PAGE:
1857 Jan 22. Hard winters are becoming the order of things. Winter before last was hard, last winter was harder and this surpasses all winters known before. We have been frozen in to our Island now since the 6th. No one said much about it for the first two or three days. The sleighing was good and all the world was out trying their horses on Main St. – the race-course of the world. Day after day passed and the thermometer sank to a lower point and the minds rose to a higher, and sleighing became uncomfortable and even the dullest man longed for the cheer of a newspaper. The Inquirer came out for a while, but at length had nothing to tell and nothing to Inquire about and so kept its peace … .
Inside the houses we amuse ourselves in various ways. Frank’s family and ours form a club, meeting three times a week and writing machine poetry in great quantities. Occasionally something very droll puts us in a roar of laughter. Frank, Ellen and Kate I think are rather the smartest, tho’ Mr. Macy has written rather the best of all.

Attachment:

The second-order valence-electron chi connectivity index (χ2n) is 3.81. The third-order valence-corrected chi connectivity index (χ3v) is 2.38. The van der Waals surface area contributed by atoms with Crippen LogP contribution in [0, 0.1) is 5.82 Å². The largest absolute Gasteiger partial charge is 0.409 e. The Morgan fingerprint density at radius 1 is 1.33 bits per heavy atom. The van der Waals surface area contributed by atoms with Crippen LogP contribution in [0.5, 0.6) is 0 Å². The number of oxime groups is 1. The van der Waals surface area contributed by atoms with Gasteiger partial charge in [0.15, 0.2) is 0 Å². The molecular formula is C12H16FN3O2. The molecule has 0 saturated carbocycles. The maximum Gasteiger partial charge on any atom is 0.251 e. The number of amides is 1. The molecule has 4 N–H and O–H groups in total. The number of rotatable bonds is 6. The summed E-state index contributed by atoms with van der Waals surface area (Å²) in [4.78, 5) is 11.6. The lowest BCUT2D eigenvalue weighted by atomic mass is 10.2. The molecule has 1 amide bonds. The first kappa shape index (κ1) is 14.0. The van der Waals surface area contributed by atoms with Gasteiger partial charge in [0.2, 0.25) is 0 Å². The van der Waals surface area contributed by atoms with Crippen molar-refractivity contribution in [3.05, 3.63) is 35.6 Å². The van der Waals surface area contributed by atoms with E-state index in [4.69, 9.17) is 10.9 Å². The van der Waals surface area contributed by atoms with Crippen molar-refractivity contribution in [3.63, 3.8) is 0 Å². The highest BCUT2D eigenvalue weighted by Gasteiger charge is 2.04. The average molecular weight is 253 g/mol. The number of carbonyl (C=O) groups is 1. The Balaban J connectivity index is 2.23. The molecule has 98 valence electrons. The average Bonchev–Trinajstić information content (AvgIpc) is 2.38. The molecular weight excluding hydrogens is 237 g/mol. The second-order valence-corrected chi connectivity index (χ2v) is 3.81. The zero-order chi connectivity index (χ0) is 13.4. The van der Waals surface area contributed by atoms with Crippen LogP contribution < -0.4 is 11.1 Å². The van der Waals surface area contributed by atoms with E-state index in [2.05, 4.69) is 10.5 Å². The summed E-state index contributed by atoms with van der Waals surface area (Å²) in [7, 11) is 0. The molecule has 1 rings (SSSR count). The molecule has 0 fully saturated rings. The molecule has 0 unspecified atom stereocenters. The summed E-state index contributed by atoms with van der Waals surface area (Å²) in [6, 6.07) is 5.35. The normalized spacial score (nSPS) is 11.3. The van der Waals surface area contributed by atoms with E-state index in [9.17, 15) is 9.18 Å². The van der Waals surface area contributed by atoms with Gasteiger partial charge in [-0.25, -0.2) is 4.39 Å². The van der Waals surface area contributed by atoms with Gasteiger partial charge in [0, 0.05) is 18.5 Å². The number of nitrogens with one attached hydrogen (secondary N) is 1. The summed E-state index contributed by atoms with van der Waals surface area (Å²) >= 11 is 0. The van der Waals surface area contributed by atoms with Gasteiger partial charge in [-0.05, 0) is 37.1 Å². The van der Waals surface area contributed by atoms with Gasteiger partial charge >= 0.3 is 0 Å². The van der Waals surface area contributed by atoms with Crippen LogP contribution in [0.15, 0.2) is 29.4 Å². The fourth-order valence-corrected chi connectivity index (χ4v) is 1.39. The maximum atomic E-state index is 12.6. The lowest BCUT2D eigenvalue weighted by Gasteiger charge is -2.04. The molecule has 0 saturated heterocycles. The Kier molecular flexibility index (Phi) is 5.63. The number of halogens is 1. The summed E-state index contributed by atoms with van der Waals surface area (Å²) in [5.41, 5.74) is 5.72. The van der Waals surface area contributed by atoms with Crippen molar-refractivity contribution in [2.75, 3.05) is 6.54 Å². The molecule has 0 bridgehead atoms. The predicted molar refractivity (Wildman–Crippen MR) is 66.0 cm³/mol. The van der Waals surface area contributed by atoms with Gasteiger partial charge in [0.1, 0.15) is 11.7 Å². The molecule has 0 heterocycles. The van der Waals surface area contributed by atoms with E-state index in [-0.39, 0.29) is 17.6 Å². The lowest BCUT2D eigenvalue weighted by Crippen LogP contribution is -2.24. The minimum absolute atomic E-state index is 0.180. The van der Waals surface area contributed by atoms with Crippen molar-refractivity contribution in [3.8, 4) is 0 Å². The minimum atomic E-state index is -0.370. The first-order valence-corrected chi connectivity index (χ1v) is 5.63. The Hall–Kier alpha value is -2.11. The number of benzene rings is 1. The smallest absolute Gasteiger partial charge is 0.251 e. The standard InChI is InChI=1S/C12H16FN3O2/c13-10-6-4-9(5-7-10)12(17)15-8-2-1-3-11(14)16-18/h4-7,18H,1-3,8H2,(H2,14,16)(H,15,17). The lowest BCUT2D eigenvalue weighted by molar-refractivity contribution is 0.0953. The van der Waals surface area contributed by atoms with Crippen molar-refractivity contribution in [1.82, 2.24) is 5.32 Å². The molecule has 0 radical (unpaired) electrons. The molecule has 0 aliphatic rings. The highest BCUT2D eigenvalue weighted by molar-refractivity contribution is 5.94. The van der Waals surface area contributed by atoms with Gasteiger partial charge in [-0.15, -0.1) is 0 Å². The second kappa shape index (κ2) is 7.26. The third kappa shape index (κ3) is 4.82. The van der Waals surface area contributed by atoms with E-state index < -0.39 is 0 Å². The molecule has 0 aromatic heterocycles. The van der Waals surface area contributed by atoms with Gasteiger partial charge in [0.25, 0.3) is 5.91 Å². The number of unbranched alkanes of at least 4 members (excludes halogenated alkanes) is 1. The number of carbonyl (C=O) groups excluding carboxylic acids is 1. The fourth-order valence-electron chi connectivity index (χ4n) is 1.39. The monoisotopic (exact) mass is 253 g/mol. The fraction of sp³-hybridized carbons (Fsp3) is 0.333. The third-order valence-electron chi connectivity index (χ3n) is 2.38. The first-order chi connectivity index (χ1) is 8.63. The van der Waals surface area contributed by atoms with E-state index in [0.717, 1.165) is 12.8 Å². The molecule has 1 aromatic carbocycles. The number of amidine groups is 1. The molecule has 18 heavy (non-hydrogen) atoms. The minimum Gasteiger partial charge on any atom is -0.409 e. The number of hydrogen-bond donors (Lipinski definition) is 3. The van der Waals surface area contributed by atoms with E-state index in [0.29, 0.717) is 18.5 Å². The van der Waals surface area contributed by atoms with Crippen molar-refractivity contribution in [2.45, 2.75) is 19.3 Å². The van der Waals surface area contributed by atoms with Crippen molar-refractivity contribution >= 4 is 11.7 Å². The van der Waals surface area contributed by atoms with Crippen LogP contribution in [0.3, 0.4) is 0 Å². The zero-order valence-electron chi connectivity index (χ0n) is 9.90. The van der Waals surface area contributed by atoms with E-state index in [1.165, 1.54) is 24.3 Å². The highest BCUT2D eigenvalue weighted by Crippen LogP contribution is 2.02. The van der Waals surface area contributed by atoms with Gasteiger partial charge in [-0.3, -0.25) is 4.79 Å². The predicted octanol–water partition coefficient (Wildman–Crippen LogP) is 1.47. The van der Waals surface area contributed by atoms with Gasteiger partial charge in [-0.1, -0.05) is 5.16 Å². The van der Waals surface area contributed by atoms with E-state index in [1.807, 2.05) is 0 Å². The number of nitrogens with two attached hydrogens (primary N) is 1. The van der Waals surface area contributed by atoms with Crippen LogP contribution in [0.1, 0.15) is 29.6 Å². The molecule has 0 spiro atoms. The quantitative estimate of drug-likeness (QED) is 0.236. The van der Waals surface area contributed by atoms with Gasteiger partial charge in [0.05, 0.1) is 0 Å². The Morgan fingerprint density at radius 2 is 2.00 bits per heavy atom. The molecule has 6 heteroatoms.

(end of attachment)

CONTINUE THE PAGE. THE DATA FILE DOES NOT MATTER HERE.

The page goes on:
Some things never change and Maria Mitchell and her family were confronted with a cold and snowy winter, rendering them – and
the island – house-bound due to the bitter weather. Maria writes in her journal of the sitting room at the Pacific Bank − where the family lived on the second floor − not getting above forty degrees in the evening, though she implies this was fairly snug which helps you get a better feeling for what winter home interiors were like in those days. With constant clouds, Maria found that she could not observe but it seems she likely got to know her sister-in-law Ellen much better (Ellen married Francis “Frank” Macy Mitchell – younger brother of Maria in April 1853), as well as Mr. Macy – Alfred Macy – a lawyer and the head of the Coffin School for several years. Alfred would marry Anne Mitchell (younger sister of Maria) in May of 1857 – perhaps the confined quarters help to kindle the romance all the more!
The family’s entry to the Pacific National Bank. 2014.